Sanchi Travel Guide
The stupa was vandalized at one point, sometime in the second century BCE, an event some have related to the rise of the Sunga emperor Pusyamitra Sunga. It has been suggested that Pushyamitra may have destroyed the original stupa, and his son Agnimitra rebuilt it During the later rule of the Sunga, the stupa was expanded with stone slabs to almost twice its original size. The dome was flattened near the top and crowned by three superimposed parasols within a square railing. With its many tiers it was a symbol of the dharma, the Wheel of the Law. The dome was set on a high circular drum meant for circumambulation, which could be accessed via a double staircase. A second stone pathway at ground level was enclosed by a stone balustrade with four monumental gateways (toranas) facing the cardinal directions. The buildings which seem to have been commissioned during the rule of the Sungas are the Second and Third stupas (but not the highly decorated gateways, which are from the following Satavahana period, as known from inscriptions), and the ground balustrade and stone casing of the Great Stupa.
The gateways and the balustrade were built after 70 BCE, and appear to have been commissioned by the Satavahana. An inscription records the gift of one of the top architraves of the Southern Gateway by the artisans of the Satavahana king Satakarni:
Although made of stone, they were carved and constructed in the manner of wood and the gateways were covered with narrative sculptures. They showed scenes from the life of the Buddha integrated with everyday events that would be familiar to the onlookers and so make it easier for them to understand the Buddhist creed as relevant to their lives. At Sanchi and most other stupas the local population donated money for the embellishment of the stupa to attain spiritual merit. There was no direct royal patronage. Devotees, both men and women, who donated money towards a sculpture would often choose their favourite scene from the life of the Buddha and then have their names inscribed on it. This accounts for the random repetition of particular episodes on the stupa (Dehejia 1992). On these stone carvings the Buddha was never depicted as a human figure. Instead the artists chose to represent him by certain attributes, such as the horse on which he left his father’s home, his footprints, or a canopy under the bodhi tree at the point of his enlightenment. The human body was thought to be too confining for the Buddha.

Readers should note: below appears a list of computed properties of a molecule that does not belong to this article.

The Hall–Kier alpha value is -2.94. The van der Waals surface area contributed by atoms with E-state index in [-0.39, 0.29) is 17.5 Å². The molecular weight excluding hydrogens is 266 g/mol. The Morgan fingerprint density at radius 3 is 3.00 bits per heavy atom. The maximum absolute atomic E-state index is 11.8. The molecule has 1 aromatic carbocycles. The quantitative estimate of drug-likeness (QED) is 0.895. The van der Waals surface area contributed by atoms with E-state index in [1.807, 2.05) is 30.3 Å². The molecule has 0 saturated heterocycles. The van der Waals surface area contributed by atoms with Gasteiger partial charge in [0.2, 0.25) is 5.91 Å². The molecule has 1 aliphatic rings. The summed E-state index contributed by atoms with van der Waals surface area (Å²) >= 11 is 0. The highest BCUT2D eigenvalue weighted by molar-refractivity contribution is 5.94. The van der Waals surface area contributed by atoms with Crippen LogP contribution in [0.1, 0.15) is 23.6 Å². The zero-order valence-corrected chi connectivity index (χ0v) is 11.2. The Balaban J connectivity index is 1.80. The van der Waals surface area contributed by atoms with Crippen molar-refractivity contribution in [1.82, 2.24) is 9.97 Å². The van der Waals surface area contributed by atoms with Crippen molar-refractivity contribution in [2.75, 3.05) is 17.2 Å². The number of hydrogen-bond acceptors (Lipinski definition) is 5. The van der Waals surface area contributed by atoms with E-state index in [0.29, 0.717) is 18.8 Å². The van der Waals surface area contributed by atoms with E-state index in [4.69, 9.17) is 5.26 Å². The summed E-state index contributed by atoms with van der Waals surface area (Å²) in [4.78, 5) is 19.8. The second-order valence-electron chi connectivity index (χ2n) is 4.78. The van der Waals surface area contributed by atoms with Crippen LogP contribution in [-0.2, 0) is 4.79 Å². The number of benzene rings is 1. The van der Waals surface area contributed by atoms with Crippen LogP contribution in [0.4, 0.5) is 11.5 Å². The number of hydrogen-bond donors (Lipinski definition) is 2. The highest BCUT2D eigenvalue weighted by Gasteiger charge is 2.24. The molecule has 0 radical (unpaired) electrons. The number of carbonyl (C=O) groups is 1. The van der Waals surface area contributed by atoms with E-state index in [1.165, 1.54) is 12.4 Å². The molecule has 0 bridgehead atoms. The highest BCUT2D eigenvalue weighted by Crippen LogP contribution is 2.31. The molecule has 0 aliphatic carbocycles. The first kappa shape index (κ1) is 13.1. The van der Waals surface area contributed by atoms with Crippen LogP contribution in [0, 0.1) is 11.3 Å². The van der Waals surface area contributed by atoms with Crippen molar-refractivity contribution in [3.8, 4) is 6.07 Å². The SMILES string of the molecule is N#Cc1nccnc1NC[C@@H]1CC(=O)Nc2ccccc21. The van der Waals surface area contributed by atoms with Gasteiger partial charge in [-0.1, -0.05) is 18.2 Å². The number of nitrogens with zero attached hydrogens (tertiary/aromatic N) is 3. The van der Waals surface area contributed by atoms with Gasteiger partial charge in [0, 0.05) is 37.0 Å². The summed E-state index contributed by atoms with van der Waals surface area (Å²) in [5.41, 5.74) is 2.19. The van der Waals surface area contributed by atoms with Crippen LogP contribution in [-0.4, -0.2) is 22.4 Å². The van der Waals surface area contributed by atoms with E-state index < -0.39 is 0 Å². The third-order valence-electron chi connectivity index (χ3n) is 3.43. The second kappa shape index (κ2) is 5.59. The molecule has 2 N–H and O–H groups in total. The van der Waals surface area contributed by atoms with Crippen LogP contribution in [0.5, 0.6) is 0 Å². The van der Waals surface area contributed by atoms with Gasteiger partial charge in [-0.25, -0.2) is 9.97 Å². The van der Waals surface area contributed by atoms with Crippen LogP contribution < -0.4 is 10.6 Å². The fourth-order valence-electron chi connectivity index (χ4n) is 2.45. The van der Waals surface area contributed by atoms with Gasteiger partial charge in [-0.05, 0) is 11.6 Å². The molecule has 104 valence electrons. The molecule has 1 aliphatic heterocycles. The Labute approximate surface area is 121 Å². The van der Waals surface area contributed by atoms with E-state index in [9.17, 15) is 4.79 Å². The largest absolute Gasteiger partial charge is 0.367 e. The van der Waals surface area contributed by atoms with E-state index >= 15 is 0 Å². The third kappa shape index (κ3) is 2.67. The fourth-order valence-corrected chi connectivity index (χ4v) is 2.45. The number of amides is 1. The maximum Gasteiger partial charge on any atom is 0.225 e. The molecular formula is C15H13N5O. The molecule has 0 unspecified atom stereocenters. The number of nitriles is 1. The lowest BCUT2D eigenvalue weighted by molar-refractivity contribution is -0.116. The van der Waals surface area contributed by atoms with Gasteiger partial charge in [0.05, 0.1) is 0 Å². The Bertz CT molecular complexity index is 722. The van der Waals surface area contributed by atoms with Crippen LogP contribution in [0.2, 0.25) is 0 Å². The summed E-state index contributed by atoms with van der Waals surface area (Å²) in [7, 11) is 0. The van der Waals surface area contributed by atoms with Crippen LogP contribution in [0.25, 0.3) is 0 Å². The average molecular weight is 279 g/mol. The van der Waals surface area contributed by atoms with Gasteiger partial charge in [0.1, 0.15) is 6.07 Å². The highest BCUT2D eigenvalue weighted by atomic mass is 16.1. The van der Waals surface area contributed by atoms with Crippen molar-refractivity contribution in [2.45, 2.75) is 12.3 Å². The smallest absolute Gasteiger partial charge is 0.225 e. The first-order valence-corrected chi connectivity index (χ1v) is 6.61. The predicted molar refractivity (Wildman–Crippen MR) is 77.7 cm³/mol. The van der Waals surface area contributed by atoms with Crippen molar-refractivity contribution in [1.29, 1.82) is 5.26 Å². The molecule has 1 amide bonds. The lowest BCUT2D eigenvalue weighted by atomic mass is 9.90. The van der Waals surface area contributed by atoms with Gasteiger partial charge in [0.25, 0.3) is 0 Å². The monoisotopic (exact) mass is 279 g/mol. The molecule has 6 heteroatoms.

Further stupas and other religious Buddhist and early Hindu structures were added over the following centuries until the 12th century CE. Temple 17 is probably one of the earliest Buddhist temples as it dates to the early Gupta period. It consists of a flat roofed square sanctum with a portico and four pillars. The interior and three sides of the exterior are plain and undecorated but the front and the pillars are elegantly carved, giving the temple an almost ‘classical’ appearance (Mitra 1971). With the decline of Buddhism in India, the monuments of Sanchi went out of use and fell into a state of disrepair.